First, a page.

Federal Government Transformation
Using Blockchain

By: Scott St. John, Pipeline

There are nearly eight billion people on the planet, but connected devices outnumber us humans two to one. Adoption shows no signs of slowing, as the proliferation of the Internet of Things (IoT) continues to accelerate. The IoT is creating many new benefits, opportunities, and use cases spanning smart agriculture, appliances, cars, cities, and devices. IoT device manufacturers, solution providers, and telecom service providers are all racing to capture their share of this enormous opportunity.

However, these new opportunities also bring a level of risk with them, to both the device and data, that must be taken into consideration. The size, scale, and sophistication of the most recent IoT cybersecurity attacks serve as a warning, with quantum-resistant cybersecurity threats materializing in the not-too-distant future.

Government agencies, universities, nonprofits, and the private sector are turning to emerging technologies to help them transform, efficiently capitalize upon the IoT opportunity, and to address the risks. This includes the adoption of technologies such as Artificial Intelligence (AI) and Robotics Process Automation (RPA). Beyond these, new and emerging technologies are flourishing—with significant transformative potential for IoT device security. This includes technologies like the Universal Communications Identifier (UCID), a unique identifier for a device on a network; the blockchain, a distributed ledger shared with the nodes of a computer network to guarantee security; and Non-Fungible Tokens, cryptographic assets on a blockchain that cannot be replicated. The combined practical application of these technologies—implementing UCID on the device, using NFTs, and putting them on the blockchain—ensures that the device itself is authenticated on a network that cannot be corrupted. This is a giant leap forward—and it’s happening now, in the United States government.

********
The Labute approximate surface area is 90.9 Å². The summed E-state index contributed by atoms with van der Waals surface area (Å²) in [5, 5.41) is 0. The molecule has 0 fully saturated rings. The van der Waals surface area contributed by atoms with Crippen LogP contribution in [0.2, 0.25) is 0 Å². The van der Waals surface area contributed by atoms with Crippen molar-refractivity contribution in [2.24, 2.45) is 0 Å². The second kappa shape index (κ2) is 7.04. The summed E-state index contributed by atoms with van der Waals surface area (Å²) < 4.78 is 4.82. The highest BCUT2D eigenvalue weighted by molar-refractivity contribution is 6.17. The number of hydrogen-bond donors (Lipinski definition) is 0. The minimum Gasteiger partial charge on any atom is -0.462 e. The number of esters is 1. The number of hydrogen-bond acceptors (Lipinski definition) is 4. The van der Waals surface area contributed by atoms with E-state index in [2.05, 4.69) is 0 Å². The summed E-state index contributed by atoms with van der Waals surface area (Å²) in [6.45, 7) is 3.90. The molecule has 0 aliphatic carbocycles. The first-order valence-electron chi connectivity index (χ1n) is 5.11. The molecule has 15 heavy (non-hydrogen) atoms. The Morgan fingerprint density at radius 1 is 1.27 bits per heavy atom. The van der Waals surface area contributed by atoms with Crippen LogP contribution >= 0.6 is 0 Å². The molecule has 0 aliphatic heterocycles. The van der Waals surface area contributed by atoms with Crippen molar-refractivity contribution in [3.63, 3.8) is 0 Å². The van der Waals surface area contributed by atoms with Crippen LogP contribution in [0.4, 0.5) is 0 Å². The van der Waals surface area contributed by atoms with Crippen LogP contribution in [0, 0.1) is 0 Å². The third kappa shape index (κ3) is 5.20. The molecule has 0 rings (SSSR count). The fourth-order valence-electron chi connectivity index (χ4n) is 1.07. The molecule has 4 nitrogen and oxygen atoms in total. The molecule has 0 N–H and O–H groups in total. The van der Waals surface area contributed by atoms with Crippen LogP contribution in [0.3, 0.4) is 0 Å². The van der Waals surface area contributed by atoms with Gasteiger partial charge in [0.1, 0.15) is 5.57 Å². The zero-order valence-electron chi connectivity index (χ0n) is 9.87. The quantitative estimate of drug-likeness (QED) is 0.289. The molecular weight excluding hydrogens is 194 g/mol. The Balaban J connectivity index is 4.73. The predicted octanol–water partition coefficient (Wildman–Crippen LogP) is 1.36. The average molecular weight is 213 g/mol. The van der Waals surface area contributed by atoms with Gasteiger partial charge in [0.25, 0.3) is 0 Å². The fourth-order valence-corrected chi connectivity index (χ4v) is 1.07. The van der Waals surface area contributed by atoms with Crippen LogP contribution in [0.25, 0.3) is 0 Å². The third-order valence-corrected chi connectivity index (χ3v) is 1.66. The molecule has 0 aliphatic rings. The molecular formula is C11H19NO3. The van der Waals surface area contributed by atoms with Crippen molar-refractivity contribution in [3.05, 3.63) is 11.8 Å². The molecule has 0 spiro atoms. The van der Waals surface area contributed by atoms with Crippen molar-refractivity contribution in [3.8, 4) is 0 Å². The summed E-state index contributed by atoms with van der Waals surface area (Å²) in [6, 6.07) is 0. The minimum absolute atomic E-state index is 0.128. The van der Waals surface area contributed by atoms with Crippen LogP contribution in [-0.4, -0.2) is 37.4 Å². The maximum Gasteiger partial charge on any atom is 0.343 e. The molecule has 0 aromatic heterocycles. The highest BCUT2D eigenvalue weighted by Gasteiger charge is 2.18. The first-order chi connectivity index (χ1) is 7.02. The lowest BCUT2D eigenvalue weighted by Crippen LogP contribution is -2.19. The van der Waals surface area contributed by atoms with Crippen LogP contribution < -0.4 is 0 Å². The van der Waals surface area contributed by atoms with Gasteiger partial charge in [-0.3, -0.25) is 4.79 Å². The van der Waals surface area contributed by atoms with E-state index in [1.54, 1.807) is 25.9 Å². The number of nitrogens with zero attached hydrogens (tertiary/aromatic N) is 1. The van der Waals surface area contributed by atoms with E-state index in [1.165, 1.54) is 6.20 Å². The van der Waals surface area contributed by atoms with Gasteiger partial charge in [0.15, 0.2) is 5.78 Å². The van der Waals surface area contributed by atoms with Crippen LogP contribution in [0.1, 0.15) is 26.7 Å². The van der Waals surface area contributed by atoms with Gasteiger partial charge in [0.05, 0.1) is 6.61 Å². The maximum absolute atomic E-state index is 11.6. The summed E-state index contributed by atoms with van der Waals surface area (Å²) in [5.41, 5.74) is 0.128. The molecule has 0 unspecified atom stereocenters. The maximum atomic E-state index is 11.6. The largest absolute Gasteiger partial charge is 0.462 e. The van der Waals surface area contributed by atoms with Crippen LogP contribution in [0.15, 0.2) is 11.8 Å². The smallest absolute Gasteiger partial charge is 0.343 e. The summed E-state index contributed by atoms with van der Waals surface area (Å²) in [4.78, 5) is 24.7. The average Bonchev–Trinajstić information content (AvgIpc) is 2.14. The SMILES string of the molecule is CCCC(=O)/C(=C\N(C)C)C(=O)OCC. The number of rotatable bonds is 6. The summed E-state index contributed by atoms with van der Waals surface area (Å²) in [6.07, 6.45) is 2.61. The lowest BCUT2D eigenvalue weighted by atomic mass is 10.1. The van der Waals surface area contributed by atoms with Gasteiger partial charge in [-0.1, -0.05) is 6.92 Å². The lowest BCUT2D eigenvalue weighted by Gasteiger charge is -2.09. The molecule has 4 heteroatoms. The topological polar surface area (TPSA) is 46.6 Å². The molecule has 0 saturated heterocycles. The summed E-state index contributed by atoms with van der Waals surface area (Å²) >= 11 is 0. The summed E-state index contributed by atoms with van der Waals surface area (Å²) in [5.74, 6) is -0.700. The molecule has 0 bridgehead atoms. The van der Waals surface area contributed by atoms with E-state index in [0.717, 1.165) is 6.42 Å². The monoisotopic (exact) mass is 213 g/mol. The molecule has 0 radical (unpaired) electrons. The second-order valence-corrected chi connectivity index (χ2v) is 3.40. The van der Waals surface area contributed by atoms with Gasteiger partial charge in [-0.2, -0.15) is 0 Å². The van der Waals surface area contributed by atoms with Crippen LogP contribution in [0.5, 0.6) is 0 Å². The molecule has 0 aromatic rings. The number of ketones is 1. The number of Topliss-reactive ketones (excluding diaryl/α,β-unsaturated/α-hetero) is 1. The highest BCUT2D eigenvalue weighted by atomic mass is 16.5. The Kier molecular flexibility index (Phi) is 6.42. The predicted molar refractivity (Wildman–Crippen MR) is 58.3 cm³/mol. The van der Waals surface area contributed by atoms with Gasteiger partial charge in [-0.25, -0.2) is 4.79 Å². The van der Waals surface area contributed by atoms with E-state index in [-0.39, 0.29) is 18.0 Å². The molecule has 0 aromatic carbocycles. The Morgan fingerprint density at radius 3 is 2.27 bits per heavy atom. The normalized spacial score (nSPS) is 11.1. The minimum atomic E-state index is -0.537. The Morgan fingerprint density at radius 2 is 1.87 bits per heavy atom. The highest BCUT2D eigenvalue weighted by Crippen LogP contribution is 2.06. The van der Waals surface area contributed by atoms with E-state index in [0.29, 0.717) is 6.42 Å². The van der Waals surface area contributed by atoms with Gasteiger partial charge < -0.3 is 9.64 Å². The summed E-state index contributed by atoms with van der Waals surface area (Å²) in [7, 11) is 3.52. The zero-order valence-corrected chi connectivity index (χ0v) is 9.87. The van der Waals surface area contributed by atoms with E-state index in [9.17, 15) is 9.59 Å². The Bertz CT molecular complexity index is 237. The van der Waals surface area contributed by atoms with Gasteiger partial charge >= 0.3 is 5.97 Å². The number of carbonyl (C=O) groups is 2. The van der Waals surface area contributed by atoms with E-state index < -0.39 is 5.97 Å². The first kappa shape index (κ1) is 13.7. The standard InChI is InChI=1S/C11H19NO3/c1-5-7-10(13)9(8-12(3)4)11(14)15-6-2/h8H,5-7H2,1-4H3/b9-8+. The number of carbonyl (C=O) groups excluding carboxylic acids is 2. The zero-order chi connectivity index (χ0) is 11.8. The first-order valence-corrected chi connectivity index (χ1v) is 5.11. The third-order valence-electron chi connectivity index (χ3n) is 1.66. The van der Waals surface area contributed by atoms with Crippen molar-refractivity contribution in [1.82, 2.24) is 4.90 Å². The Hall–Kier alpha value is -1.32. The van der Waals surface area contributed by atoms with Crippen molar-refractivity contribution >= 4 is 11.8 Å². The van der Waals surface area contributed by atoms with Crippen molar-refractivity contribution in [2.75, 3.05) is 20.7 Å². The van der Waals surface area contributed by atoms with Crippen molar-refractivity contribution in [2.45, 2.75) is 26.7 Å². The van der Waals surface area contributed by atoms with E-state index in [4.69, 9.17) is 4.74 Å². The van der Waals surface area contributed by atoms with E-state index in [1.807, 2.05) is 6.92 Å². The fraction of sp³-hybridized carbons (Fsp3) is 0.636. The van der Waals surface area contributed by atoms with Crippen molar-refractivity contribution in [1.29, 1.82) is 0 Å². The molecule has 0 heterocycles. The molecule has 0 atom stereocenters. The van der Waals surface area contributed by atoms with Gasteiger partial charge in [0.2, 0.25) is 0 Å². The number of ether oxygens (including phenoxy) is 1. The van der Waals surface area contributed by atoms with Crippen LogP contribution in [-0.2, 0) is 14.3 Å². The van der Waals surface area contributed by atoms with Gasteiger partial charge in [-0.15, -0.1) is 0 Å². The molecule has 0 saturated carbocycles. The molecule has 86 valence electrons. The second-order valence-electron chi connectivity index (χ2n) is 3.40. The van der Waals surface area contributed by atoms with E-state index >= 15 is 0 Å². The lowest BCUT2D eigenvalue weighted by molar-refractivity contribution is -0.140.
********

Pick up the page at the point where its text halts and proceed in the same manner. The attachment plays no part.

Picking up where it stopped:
Introducing EMMA

The US Census Bureau, United States Department of Commerce is undertaking a massive digital transformation in preparation for the 2030 Census. The Bureau is setting its sights on updating key functions such as claims processing, operations synchronization, and data governance. As part of its transformation, the bureau is implementing the newly developed Electronic Medical Mobile Application (EMMA) to modernize how workers’ compensation, property and tort claims are filed when an injury or incident occurs. EMMA will be the first blockchain implementation at the Census Bureau and—with 500,000 anticipated field enumerator users—it’s the largest blockchain project currently underway within the federal government.

EMMA is the product of a collaboration between Forward Edge-AI, Rypplzz, and Total Network Services (TNS). Pipeline recently had the opportunity to discuss EMMA with CEO Eric Adolphe of Forward Edge-AI, CEO Thomas Carter of TNS, and its SVP of Channel Sales Kevin L. Jackson.  The conversation explored EMMA and the use of these advanced technologies in the federal government for the US Census. It also examined how the EMMA project can be applied to other innovative government, enterprise, and telecom use cases and how this unique combination of technologies can be leveraged to efficiently and securely seize the IoT opportunity.  

Protecting data, devices, and workers with blockchain innovation

Every ten years, the US Census Bureau tackles the mammoth job of counting all the people in the country and recording basic data like age, sex, and race. Census data is critically important to the everyday lives of citizens, as it informs government and policy decisions from infrastructure to determining the number of representatives in Congress. But gathering Census data is anything but straightforward. The recently completed 2020 Census relied on 52 legacy systems. The Census Bureau is now focused on leveraging sophisticated, new technologies—including AI, blockchain, chatbots, NFTs, RPA, and UCID—to synchronize operations, eliminate legacy systems, protect data, and significantly improve device security during the 2030


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